Website Manager

Lightning Baseball Academy

Lightning Baseball Academy

Now what?

Now you’re on a team that surprised you. Maybe the expectations that had been set, or your own personal expectations, that you would be on a more competitive team. Now what do you do?

STEP 1:
Find out from your coach (the decision maker) if you could set up some time to sit down and meet with him/her to discuss it. Do NOT approach the coach before, during, or immediately after practice.  Find them at school, send them an email, or any other communication tool available to you (do not text them unless they have told you to text with them). But again, you are not attempting to speak with them at that time.You are making an appointment to speak with them.

Then prepare yourself to ensure you ask the questions you would like answers to. Do not go into that meeting thinking the coach is going to carry the conversation. Prepare yourself. Also be prepared to hear what they have to say. Do not get defensive.  Do not point fingers.  Be mature, take the feedback. And remember, all decisions the coach makes are the only decisions that matter…your opinion in this does not. Your parents opinion of this, your club coach’s opinion, your professional tutor's opinion…none of them matter.  Yes, your coach could disagree with all of you, but it doesn’t matter. Remember that.

Some questions you might want to ask (and how to ask them)…1) what are the biggest weaknesses I have that are holding me back?  2) what are some things you would like to see from me that would allow me to compete at a higher level?  3) I want to help the program in any way possible, but I want to compete at the highest levels I can….how can I prove that to you? 4) If I want to be as successful as possible in your program, what are 3 things you would recommend I avoid? 5) Do you have any hot buttons that I should avoid? Those are just some examples….but do NOT go in saying “I”m better than the other person” or “I played for “x” program and they said I should be playing at a higher level” or “my professional tutor said I’m the best he/she has ever seen…” or “my club coach played in college and he/she told me I far better than the other kids on the team…”.  

STEP 2:
Once you have the feedback from your coach, you have a couple options. One option is to simply listen and work on what they say and move on. Another one is to listen, but verify.  Go to a trusted advisor (not your parents, because all of us parents see our children as exceptional) and explain what you heard from your coach. Then listen to what your trusted advisor says. Could be your trusted advisor and your coach are saying the same things, maybe in different words.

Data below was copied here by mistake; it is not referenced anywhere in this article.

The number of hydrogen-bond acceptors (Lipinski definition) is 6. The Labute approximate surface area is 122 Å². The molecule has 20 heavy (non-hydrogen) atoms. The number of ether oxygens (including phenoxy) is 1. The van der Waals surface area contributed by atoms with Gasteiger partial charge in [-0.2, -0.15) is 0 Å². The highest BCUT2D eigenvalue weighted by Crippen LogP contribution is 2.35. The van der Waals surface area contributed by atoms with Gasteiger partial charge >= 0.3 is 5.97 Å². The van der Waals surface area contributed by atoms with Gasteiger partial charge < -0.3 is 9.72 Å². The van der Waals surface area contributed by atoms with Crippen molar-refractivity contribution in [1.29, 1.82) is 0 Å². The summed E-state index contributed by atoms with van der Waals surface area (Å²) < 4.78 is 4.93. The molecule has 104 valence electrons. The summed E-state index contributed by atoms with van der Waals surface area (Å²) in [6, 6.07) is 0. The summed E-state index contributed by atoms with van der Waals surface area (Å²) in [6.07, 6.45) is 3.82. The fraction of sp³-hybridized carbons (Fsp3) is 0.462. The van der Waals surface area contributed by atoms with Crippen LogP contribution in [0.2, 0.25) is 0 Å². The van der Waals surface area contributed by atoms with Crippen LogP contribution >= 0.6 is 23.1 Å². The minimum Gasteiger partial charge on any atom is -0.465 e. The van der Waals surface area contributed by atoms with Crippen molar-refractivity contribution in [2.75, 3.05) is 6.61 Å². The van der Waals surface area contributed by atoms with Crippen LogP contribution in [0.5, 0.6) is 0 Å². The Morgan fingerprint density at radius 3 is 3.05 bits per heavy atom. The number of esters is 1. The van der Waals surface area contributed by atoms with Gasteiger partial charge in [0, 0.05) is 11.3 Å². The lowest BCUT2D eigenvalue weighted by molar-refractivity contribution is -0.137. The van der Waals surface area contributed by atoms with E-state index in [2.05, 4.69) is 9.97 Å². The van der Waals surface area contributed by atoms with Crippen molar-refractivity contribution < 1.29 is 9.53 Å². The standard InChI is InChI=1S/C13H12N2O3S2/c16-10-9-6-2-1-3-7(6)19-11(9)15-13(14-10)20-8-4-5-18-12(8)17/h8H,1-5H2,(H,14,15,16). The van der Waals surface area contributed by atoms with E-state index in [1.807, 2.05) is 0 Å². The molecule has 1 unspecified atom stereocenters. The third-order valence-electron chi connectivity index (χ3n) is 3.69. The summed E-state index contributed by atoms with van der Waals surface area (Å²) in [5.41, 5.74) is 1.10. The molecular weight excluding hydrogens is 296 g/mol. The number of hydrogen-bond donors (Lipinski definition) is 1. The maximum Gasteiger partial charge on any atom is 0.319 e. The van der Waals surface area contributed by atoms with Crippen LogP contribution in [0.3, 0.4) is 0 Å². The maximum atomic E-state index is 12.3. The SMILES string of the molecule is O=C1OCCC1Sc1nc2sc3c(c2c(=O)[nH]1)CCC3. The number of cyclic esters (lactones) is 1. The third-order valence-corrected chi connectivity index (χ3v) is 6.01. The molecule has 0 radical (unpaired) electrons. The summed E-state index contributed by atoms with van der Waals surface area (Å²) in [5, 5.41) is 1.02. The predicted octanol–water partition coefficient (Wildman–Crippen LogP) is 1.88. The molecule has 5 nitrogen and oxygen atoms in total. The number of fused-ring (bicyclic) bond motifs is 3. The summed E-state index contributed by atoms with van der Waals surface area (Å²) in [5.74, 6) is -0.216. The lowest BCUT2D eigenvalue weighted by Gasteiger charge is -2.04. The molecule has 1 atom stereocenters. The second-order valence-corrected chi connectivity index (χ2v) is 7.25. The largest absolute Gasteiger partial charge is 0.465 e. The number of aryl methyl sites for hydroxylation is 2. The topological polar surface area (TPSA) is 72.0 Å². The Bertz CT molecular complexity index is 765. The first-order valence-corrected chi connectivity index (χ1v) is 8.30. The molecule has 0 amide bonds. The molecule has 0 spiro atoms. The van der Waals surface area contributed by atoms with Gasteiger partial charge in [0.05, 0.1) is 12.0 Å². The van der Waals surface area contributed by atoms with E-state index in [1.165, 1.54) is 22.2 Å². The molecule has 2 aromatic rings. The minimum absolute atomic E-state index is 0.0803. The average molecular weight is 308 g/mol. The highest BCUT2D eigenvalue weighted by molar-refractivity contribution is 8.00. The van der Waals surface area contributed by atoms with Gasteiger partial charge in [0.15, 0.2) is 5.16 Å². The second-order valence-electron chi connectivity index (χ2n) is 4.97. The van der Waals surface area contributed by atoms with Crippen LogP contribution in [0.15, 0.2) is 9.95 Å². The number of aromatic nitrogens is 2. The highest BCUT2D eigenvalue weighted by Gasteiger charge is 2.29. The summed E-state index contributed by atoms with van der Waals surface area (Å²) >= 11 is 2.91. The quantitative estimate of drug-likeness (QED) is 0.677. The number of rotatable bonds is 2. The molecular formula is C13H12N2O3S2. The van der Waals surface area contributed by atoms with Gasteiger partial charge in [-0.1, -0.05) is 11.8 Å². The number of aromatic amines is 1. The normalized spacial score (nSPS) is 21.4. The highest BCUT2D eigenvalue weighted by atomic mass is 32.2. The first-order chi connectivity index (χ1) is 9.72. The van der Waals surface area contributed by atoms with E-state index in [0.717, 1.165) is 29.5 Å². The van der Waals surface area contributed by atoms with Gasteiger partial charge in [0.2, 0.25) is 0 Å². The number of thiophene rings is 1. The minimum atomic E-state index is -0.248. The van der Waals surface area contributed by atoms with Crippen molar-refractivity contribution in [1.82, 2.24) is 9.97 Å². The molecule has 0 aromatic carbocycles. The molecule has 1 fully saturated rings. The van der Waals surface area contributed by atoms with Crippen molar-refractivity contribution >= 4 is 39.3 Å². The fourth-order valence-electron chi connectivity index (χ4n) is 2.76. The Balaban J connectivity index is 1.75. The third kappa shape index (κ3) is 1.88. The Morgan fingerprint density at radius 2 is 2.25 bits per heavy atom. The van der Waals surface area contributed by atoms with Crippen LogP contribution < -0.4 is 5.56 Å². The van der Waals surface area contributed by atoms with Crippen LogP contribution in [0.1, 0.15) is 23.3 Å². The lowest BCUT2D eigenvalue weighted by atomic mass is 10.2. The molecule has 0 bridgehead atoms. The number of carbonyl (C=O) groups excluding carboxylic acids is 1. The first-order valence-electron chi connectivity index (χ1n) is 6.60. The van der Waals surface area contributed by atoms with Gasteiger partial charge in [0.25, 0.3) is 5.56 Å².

Another option is do more work.Very few people have gotten worse by putting in extra work. Yes, it should be supervised to an extent, but quality hard work pays off. This statement comes with some stipulations. Ultimately, like anything else in life, we have to learn to trust those that are teaching us.That said, we have to ensure that we are successful with that teaching. We can like, or dislike a teacher’s methods at school, but if we are getting very good grades, that’s what matters. Just blindly doing what someone tells us to do, doesn’t make us better all the time. So we have to find someone we trust implicitly and ask them for input.

STEP 3:
Prove the coach wrong.You do that by simply far outperforming your peers. It doesn’t mean your coach was technically wrong, because they could have been sending you a hidden message. But if you far outperform your peers, doing it their way, your way, the way your professional tutor wants, in the long run it doesn’t matter. You don’t prove the point by telling the coach he’s wrong.You don’t prove the coach wrong by pointing out that one of the other kids aren’t doing as well as you. Just outperform them on the field where not only your parents see how good you’re doing, but everyone on the team and in the stands can see how well you’re doing. We tell kids all the time, if you made the JV team, and you thought you should have been on the varsity team, then hit .600 on the JV team (because nobody hits .600 on the JV team and stays on the JV team). If you’re a pitcher, don’t pitch well - pitch great!

Know this….there is literally zero “shame” in making the FR team as a FR.  Or not making the varsity until your SR year. And while it’s true we do want to face the highest level of competition we can, we also need to have successes at that level. There have been many MLB players that failed so much at the MLB level, that they could never recover from it.  If you’re on a lower level, be dominate.  But also be a leader.  Use your successes to build a more rounded player.  There is great benefits from being looked to as “the one” on any team. That one person that everyone looks to, to carry the team to success.

Ultimately, we are responsible for our actions, efforts, successes and failures. The greatest thing you can ever do for yourself is to avoid excuses. So rather than making arguments and excuses as to why you’re not on the team you had hoped, or expected, take that feedback, verify it, and work to be better every day.

- DT

Contact

Lightning Baseball Academy
851 N Noble Drive  Parker Colorado 80138

Phone: 303-596-4630
Email: [email protected]

Copyright © 2020 Lightning Baseball  |  Privacy Statement |  Terms Of Use |  License Agreement |  Children's Privacy Policy  Log In